From the XPS analysis, we observed the chemical state of congruent and Fe-doped LiNbO3 by checking the changes of the charge value of the Nb and Fe ions as shown in Figure 2. In general, the common oxidation states of Nb are either +5, as in Nb2O5, where the biding energies of 3d5/2 and 3d3/2 were 207.5 and 210.2 eV , or +4, as in NbO2, where the biding energies of 3d5/2 were 205.9 eV , and the energy gap is about 1.6 eV from the +5 to the +4 state. P. Steiner et al  investigated the chemical state of stoichiometric LiNbO3 with biding energies of 3d5/2 located at 207.1 eV. Figure 2a is the Nb 3d core level spectrum, the shape of each peak is symmetrical so that it could not be separated into two peaks, and the displacement of the peaks is too small to detect, which may be due to the relatively minor concentration ratio of Nb* to Nb. The biding energies for Nb 3d5/2 and 3d3/2 in our study were 206.6 and 209.5 eV, respectively. This is reasonable for congruent LiNbO3 because these values are between +4 state and the values for stoichiometric LiNbO3, and even closer to the latter. Figure 2b displays the Fe 2p core level spectrum; the biding energies for Fe 2p3/2 and 2p1/2 were 710 and 723 eV, which means the oxidation state of Fe was a mixture of divalent and trivalent ions . The O 1s core level spectrum is shown in Figure 2c. The main peak is located at 529.6 eV, which is characteristic of oxygen in the metal oxide, and a small peak emerges near the main peak and is located at 531.6 eV, which is characteristic of oxygen in hydroxyl groups. The OH bond in LiNbO3 has been studied in FTIR spectra. The proton was assumed to be incorporated into the crystal defects, while LiNbO3 was grown in a humid atmosphere by the Czochralski method . We conjecture that the OH bond exists in XPS by the same reason. The proton comes from the air in the combustion process and the OH bond is the combination of the proton with the O ion near the vacancy defect.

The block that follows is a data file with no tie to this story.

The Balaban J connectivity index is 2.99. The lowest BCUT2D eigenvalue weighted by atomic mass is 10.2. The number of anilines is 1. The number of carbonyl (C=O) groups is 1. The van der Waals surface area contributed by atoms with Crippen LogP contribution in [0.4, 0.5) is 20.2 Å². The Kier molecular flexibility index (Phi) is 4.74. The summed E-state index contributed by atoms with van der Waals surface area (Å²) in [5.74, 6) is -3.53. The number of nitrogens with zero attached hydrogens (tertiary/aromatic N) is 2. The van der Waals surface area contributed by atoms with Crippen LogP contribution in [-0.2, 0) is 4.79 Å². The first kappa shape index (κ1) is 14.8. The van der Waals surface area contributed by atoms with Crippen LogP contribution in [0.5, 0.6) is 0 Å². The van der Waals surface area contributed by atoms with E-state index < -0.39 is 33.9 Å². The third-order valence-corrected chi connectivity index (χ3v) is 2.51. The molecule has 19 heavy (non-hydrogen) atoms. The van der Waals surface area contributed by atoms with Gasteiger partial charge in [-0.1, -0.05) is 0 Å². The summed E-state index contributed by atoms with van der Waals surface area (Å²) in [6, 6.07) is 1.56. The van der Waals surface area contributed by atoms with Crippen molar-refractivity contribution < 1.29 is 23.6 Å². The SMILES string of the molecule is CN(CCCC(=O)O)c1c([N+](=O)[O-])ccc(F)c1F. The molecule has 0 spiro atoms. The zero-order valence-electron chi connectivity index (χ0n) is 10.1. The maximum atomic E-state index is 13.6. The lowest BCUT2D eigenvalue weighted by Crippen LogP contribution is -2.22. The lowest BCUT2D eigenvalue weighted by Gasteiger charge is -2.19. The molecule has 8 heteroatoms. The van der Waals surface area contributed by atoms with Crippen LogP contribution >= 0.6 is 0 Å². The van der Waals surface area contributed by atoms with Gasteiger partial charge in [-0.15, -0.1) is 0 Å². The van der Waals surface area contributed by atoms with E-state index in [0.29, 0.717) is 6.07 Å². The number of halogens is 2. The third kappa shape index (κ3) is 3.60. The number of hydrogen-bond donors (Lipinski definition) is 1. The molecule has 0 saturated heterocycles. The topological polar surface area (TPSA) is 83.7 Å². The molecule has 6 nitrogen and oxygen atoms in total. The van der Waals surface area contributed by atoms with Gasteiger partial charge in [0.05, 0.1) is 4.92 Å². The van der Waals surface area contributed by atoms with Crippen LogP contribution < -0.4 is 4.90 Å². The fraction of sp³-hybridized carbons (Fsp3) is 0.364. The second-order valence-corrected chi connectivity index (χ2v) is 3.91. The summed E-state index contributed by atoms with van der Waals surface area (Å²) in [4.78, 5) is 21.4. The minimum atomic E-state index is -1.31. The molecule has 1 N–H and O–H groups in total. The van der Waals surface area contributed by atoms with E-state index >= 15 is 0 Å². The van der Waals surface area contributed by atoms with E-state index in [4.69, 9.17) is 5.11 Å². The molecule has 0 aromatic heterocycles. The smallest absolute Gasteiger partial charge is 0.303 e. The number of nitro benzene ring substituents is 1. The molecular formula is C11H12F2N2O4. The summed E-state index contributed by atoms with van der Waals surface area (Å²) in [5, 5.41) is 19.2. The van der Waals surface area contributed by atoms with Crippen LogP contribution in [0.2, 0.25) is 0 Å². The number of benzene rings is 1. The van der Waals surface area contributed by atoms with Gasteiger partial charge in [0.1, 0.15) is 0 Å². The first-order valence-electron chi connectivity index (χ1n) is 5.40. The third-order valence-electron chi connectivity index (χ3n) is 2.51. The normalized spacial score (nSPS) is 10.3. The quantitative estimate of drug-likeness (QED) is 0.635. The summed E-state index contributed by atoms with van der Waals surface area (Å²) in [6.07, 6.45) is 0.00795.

Figure 3 exhibits the UV-Vis absorption spectra of our samples. It visualizes the absorption peak at 480 nm in each spectrum of Fe-doped LiNbO3 and the intensity increases as the doping concentration increases, which is proportional to Fe+2 concentration. These features coincide with previous reports [26,27,28,29,30,48,49]. The peak at 480 nm is assigned to the excitation of the electrons of Fe2+ to the conduction band by the photon and the intervalence transfer between Fe+2 and Nb+5 at d band . Furthermore, from the view of the trend of absorption edge shifting, we can see that the spectra of congruent LiNbO3 were similar, but for Fe-doped ones, the slope of the curve near the absorption edge became steeper and the intercept point shifts to the longer wavelengths. The position of the absorption edge is related to the transition energy of the valence electron from 2p orbits of O2− to 4d orbits of Nb5+ in LiNbO3. Doping with ions of high polarization ability enhances the deformation degree of O2− 2p orbits, and therefore decreases the width of forbidden band and the transition energy, resulting in the redshift of the absorption edge . The polarization ability values of the Fe3+, Li+, and Nb5+ ions are 55.32, 2.49, and 58.51, respectively . Therefore, the Fe ion substitutes for the Li ion at the regular Li site. The shift is greater with increasing doping concentration, the same as in the examined literature [26,29].